Over the last two days, I have counted four stories in the Telegraph about this as well as an editorial. All of a sudden, Canadians are just slightly above al-Qaida as a threat to the Australian way of life.

What is particularly amusing, in a sordid, twisted way, is that the Tely now has posted, on its Web site, a "collection of Dumb Canadian video clips" that they invite their readers to "laugh at". In the same issue where I read this there are stories about:

- new cashless poker machines (pokies in Australia) that will allow ever-increasing numbers of obviously highly intelligent Australians to blow their weekly wages without needing actual cash,

- a genius Sydneysider who invented and is circulating a video game modelled on the killings at Virginia Tech,

- an Einstein of a family whose six small children were found living in a drug den,

- a Mensa-quality decision that allows a doctor charged with raping a patient to continue his practise

- some super smart guys who flimed themselves sexually assaulting two schoolgirls. (Gang rapes are an ongoing problem in Australia, usually perpetrated by people the Tely will only describe as "olive complexioned"...you can figure out the rest.)

All of which might lead some people to believe that when it comes to dumb, Canadians don't exactly stand alone in the western world. The kangaroo story, by the way, took up most of Page 7 of the particular issue. The pokie story got one column on page 5, the VT video game rated about three inches on page 9, the drug den got half of page 15 and the doctor accused of rape and the filmed sexual assault by a bunch of young males were so lacking in newsworthiness, compared to the kangaroo, that they appeared on pages 18 and 19, respectively.

Not sure why the Tely has decided to take on Canada and label us "dumb" - perhaps it ran out of George W. Bush jokes - but surely it could put its resources to better use, particularly since the Canadians have already moved to address the problem they're complaining about in the first place and the Aussies seem to have a few problems of their own to work on.

Tuesday, May 15, 2007

Not the News 2

In another story out of the Middle East, it appears the palestinian civil war is back on but, in reality, it never stopped in the first place.

Again, there's nothing new about fatah and hamas faction idiots mowing each other down in the streets and one almost has to wonder why anyone even bothers reporting it anymore. On the other hand, it happens as often as Paris Hilton does something stupid, and that gets reported, too.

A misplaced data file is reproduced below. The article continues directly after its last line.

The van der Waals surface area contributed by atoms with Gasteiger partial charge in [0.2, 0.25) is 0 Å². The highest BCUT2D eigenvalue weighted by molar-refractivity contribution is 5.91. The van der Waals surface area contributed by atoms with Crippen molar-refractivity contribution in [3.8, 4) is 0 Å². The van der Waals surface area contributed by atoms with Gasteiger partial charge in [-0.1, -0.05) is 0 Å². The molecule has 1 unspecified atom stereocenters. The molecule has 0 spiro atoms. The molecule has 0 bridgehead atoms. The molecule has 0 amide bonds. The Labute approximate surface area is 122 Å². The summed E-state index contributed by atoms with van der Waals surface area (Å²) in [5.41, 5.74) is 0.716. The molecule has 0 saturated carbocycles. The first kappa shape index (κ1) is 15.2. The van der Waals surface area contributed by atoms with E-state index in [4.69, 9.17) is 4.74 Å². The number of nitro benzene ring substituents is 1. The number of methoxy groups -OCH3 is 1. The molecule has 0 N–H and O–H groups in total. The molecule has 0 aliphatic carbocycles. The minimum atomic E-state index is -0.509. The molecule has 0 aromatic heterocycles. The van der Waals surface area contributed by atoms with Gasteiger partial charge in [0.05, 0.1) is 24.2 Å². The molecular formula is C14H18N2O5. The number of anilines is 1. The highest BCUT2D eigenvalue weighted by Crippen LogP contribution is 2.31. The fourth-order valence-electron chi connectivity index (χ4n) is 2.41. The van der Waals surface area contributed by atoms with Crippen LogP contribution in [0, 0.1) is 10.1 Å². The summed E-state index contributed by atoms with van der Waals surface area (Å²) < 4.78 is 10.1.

In the latest bloodfest, 8 Fatah "policemen" were gunned down in what AP called "the
most ruthless round yet of factional fighting," which suggests even AP is stretching to find reasons to continue reporting this bullshit.

AP also pumped the story claiming the attack was "pushing the Palestinian unity government closer to collapse", which is kind of ridiculous since there is no such thing as Palestinian unity and likely never will be.

Other than that the story is pedestrian: gunmen in black ski masks took up positions and fired at one another for hours while residents of Gaza City hid in their homes and wondered how such a terrible thing could happen.

Clue: Your culture thrives on death and destruction. Israel's wall keeps the death and destruction, generally, from visiting it so the fall back position is for the terrorist factions to kill one another and whatever innocents happen to get in the way.

All in all, 15 palestinians were killed in internicine violence Tuesday - 28 in total over the last three days according to AP - but, hope is nigh, a truce was reached for the third consecutive day. No doubt, it will be prove equally as successful as its predecessors.

I may have printed this once or twice before but, hey, it's at least as much news as what AP is reporting: the palestinians are a waste of time and effort and the idea of them running their own state in any forseeable future is laughable.

Not the News 1

Just spent two days at a local resort where my wife and myself enjoyed good food, good drink and good company while I totally stayed away from computers, TVs and all other carriers of news. Tomorrow, it's off to Sydney for 10 days to deal with some family issues, so not much blogging to be done for a while.

Arrived home today to read a "story" about how Iran is not complying with demands made on it to cease enriching uranium in its continuing attempt to build a nuclear weapon. Not sure why this qualifies as "news" inasmuch as there's absolutely nothing new about it; Madman Ahmadingdong has made it quite clear he has no intention of stopping so unless he's overthrown or killed, the world can expect this effort to continue.

What is almost amusing if it weren't so absolutely insane and enraging was a comment from the head of the International Atomic Energy Association head, Mohamed ElBaradei, who has one of those names that leads one to suspect he might not be so opposed to the idea of Iran incinerating Israel.

ElBaradei, who has done for the IAEA what Kofi Annan did for the UN (that is, turn it into a laughingstock) implied in his comments that there seemed to be little use in trying to prevent Iran from enriching uranium if Iran was already enriching uranium.

"What he's saying is that we've now crossed a line," said a diplomat, speaking on condition of anonymity because he was not authorized to speak with reporters.

What he is not saying, however, is what the world should do instead if Iran has crossed that line.